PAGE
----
I want my kids to be resilient, and I have a new year’s strategy that I think will work. It is not based on research, but I am currently testing it, and I will share the results. It is not a strategy that parents should necessarily endorse whole-heartedly, but I hope they do, and I hope that some schools will also experiment with it in certain situations. I tested it two nights ago, and so far, I am convinced that I have the solution.
Here is the scenario. On Sunday morning, Jacob packed for his return to boarding school. I did all of his laundry the day before, and Kevin found all of his ski gear, but we didn’t do the usual scrutinizing of his packing as we were a bit preoccupied (We were also packing up after babysitting our two year old niece for three nights). The good news is that Jacob didn’t ask for help, and we were pleased with his initiative (another skill worthy of development in teens). To be honest, I didn’t even ask if he had everything; I was just happy that we were all out the door on time for a big family brunch.
So when the text came through that night at 9:05, when he was back in his room, I had a moment of motherhood guilt. He wrote: “So far I have forgotten my new pillow, face wash and winter boots.”
I couldn’t believe it. How could he not have his boots in January? I felt responsible. I also wanted to shake my head and judge us both, but mostly I worried for him (Note: it will be -31 in Lakefield today). I read his text to Kevin, and we agreed we would courier them the next day.
But then I had a pause. Professionally, I say that my job is to ask good questions. What if I did the same as a parent? Rather than jump to his rescue, what if I just asked questions? So I wrote the following: “Your winter boots?? What will you do?”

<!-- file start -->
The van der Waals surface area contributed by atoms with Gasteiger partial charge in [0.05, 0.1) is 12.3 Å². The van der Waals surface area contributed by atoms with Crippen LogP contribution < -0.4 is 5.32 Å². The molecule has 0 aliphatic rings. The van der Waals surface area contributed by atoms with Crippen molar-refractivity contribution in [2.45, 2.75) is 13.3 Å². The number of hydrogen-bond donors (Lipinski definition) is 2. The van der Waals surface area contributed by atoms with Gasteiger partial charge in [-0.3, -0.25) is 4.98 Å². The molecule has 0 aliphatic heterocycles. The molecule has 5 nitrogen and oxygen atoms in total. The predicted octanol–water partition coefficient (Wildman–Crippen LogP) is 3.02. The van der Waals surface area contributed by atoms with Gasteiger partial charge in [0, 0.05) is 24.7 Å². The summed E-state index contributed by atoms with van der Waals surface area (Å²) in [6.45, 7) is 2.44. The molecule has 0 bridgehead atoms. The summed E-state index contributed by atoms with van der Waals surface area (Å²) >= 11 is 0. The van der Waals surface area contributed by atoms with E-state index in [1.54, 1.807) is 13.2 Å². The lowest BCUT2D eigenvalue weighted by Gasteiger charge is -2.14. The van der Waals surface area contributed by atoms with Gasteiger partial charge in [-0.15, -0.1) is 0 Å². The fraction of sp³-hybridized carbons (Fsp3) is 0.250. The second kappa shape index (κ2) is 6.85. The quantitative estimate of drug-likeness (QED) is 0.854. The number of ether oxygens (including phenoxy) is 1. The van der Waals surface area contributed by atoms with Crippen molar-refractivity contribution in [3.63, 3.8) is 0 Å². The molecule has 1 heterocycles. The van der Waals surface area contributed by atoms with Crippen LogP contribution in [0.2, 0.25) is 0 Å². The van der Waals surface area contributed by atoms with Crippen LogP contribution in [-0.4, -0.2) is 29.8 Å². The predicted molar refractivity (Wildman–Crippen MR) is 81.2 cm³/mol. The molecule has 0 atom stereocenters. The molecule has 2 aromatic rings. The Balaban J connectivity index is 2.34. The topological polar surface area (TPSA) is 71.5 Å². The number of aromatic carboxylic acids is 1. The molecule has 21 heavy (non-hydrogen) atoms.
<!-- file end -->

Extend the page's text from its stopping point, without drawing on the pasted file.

Now please do not judge me. I know a boy needs his boots. I was willing – still am! – to mail his boots to him. But how is he going to learn from his mistakes?
Every educational resource these days is asking that similar question; the trend is to call it grit. The latest – New Pedagogies for Deep Learning – is something I read over the holidays as background reading for our 2051 Project, and Fullan also identifies the need for schools to develop children with more grit. This is all good. Kids do need grit. I think Angela Duckworth said it first, then Paul Tough and Alfie Kohn were quick to agree, but noted that most current strategies – other than Carol Dweck’s mindset – aren’t working. So how do we teach grit? (And no, I don’t believe it is by letting kids freeze their feet, walking in snow.)
Here is my theory. If you want to teach grit? Follow these two simple words of advice. Now I could present complicated strategies for parents to pause and think of the bigger vision of what we want for our children. I could recommend that we reflect on our own critical learning moments in our lives and think about who solved the problem. (Research shows that we learn life’s most important lessons when our parents are not around (and I would hazard a guess that teachers weren’t involved either!)) So here it is, the two most powerful words of advice that parents can follow in 2015: back off.
So far, Jacob is proving me right. His reply made me realize that there’s hope for him.
Jacob: I have my suede boots but I might borrow.
Mom: Okay. You can survive without your pillow but you need boots. Let me know if I can help.
Jacob: Well I don’t think you can.
The next night I got this text from Jacob: “Played hockey today.”
I wanted to ask about boots… I am really curious to know what he is wearing! But I also know that playing shinny is his favourite thing to do at Lakefield, and I was just so happy that he texted to share that with me. I have to assume that he made it to and from the rink with something on his feet, and he has figured it out just fine.
So my new year’s resolution for 2015? Back off. This is new terrain for me; clearly, no room for cold feet along the way.